- Special crop rotation. This type involves the cultivation of one or two or three crops on 40-60% of the total area of arable land. An example of such a crop rotation can be the cultivation of melons and gourds, rice, etc. Vegetable crop rotation is considered a special variety; according to other classifications, it is distinguished as a separate type. It includes the cultivation of certain groups of vegetables.
- Forage crop rotation: in this case, forage crops occupy the predominant area. Not only green grass mass is used for animal feed, but also some cereals and root crops, herbs can be annual and perennial... Crops in this case also have to alternate with each other, however, the crop rotation remains fodder.
It is customary to divide the fodder crop rotation into two subtypes: it can be grassland and near-farm.
In the first case, annual and perennial grasses are grown over large areas, which are then used to produce hay and for direct grazing. The near-farm crop rotation takes place on lands located within the boundaries of large farms: most often, forage annual grasses or forage root crops are planted in the fields.
There are 8 types of crop rotations, they differ not only in the type of alternating plants, but also in the rest of the land under fallow. Let's take a closer look at all the existing varieties:
- Grain-fallow crop rotation. In this case, half or more of the useful land is allocated for the cultivation of grain crops: this can be spring wheat, oats, barley. This rotation is common in arid regions where the minimum amount of legumes and row crops is grown.
- Grain-fallow crop rotation. Approximately 50% of cereals alternate with fallow and row crops, as well as with the cultivation of annual and perennial grasses.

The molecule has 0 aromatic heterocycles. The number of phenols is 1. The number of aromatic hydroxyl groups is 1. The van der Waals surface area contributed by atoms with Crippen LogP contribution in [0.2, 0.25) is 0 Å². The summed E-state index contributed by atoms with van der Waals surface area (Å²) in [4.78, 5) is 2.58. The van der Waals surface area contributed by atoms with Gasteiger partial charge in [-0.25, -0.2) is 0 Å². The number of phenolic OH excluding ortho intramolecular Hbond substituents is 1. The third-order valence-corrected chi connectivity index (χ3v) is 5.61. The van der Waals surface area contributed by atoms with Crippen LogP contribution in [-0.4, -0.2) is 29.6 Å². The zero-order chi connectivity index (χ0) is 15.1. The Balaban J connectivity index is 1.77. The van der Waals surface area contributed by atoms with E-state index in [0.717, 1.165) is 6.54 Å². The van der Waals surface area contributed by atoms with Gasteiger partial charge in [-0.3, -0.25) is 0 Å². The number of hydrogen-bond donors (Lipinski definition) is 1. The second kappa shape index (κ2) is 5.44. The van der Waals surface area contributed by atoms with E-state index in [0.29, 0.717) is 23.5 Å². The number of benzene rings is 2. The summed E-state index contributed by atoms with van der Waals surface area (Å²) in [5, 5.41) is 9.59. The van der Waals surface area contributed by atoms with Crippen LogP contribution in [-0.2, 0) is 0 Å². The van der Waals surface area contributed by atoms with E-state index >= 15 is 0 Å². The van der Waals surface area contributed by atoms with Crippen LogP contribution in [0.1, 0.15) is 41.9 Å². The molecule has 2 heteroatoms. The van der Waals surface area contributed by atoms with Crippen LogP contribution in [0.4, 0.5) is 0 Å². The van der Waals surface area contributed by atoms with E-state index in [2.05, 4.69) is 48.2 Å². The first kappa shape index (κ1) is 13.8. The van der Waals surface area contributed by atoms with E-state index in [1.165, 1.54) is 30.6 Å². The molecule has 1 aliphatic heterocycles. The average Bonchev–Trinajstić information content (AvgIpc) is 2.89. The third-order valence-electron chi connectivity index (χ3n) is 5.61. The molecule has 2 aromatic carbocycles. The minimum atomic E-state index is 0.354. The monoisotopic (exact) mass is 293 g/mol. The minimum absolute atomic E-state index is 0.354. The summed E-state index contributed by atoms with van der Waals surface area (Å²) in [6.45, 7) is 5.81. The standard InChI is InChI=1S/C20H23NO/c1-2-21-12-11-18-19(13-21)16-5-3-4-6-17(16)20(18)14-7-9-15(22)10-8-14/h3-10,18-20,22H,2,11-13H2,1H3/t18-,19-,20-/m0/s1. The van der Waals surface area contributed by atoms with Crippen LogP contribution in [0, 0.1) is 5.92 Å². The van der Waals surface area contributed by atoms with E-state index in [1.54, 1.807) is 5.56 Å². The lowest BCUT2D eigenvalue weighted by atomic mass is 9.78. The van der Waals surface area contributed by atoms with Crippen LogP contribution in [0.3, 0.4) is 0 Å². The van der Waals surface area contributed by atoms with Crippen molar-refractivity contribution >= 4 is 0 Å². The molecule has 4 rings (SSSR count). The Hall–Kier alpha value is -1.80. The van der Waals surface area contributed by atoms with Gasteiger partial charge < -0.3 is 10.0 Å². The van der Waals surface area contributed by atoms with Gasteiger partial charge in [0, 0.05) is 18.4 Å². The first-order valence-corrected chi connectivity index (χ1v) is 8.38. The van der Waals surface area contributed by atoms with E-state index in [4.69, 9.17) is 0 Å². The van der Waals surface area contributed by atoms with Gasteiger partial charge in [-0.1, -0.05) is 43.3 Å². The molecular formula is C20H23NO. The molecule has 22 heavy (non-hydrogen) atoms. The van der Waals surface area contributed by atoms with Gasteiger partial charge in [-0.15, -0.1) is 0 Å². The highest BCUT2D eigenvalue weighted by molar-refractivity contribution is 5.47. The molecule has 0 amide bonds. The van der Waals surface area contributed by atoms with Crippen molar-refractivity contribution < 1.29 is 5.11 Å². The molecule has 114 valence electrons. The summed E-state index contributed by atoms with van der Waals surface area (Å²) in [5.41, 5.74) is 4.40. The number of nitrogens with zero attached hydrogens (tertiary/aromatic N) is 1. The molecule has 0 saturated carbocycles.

- Grain crop rotation is an alternation of grain crops and perennial grasses, they are often planted in strips, while the land is not left under fallow. For example, spring and winter grain crops can alternate with clover and flax.
- Row crop rotation. The main area (up to 70% of all land) is occupied by popular row crops, such as corn or sugar beet... This type of crop rotation is possible on lands equipped with artificial irrigation, as well as in areas with a humid climate.
- Grain crop rotation is used in areas with a humid climate; it does not imply leaving the land fallow. In this case, grain or row crops are grown alternately with an interval of one or two years on the same field.
- Grassland crop rotation. As the name implies, more than half of the area in this case is allocated for annual and perennial grasses, such a crop rotation is among the fodder crops. Herbs are grown for hay or for grazing. In addition to grasses, crops or flax can be grown in the field.
- Grass-cultivated crop rotation. In this case, row crops are replaced by perennial grasses; it is used on artificially irrigated lands, as well as in river floodplains.